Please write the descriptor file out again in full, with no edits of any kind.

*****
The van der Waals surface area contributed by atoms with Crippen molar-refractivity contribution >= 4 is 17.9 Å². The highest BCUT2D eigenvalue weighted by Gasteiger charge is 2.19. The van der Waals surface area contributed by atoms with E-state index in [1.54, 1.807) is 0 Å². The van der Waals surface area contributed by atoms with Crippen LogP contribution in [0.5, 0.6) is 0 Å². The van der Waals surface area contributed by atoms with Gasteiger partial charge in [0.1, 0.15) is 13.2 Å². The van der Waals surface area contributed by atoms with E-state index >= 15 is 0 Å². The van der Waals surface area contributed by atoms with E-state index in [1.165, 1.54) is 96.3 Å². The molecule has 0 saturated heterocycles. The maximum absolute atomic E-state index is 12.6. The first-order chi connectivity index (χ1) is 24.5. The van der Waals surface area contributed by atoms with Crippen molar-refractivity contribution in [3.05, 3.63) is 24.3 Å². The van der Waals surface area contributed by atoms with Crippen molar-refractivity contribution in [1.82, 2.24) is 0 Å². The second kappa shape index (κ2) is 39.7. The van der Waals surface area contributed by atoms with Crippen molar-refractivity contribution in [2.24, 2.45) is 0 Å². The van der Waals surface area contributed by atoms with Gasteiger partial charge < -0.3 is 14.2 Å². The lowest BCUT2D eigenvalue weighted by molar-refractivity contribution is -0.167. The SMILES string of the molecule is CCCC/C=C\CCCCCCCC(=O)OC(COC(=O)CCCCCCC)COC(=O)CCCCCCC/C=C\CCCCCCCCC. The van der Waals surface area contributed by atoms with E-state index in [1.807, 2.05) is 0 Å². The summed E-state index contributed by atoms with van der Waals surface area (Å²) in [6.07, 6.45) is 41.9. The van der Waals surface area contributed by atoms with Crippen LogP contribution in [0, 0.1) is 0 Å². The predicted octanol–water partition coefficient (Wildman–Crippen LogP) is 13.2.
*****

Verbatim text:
The van der Waals surface area contributed by atoms with Crippen molar-refractivity contribution >= 4 is 17.9 Å². The highest BCUT2D eigenvalue weighted by Gasteiger charge is 2.19. The van der Waals surface area contributed by atoms with E-state index in [1.54, 1.807) is 0 Å². The van der Waals surface area contributed by atoms with Crippen LogP contribution in [0.5, 0.6) is 0 Å². The van der Waals surface area contributed by atoms with Gasteiger partial charge in [0.1, 0.15) is 13.2 Å². The van der Waals surface area contributed by atoms with E-state index >= 15 is 0 Å². The van der Waals surface area contributed by atoms with E-state index in [1.165, 1.54) is 96.3 Å². The molecule has 0 saturated heterocycles. The maximum absolute atomic E-state index is 12.6. The first-order chi connectivity index (χ1) is 24.5. The van der Waals surface area contributed by atoms with Crippen molar-refractivity contribution in [3.05, 3.63) is 24.3 Å². The van der Waals surface area contributed by atoms with Crippen molar-refractivity contribution in [1.82, 2.24) is 0 Å². The second kappa shape index (κ2) is 39.7. The van der Waals surface area contributed by atoms with Crippen molar-refractivity contribution in [2.24, 2.45) is 0 Å². The van der Waals surface area contributed by atoms with Gasteiger partial charge < -0.3 is 14.2 Å². The lowest BCUT2D eigenvalue weighted by molar-refractivity contribution is -0.167. The SMILES string of the molecule is CCCC/C=C\CCCCCCCC(=O)OC(COC(=O)CCCCCCC)COC(=O)CCCCCCC/C=C\CCCCCCCCC. The van der Waals surface area contributed by atoms with E-state index in [1.807, 2.05) is 0 Å². The summed E-state index contributed by atoms with van der Waals surface area (Å²) in [6.07, 6.45) is 41.9. The van der Waals surface area contributed by atoms with Crippen LogP contribution in [0, 0.1) is 0 Å². The predicted octanol–water partition coefficient (Wildman–Crippen LogP) is 13.2.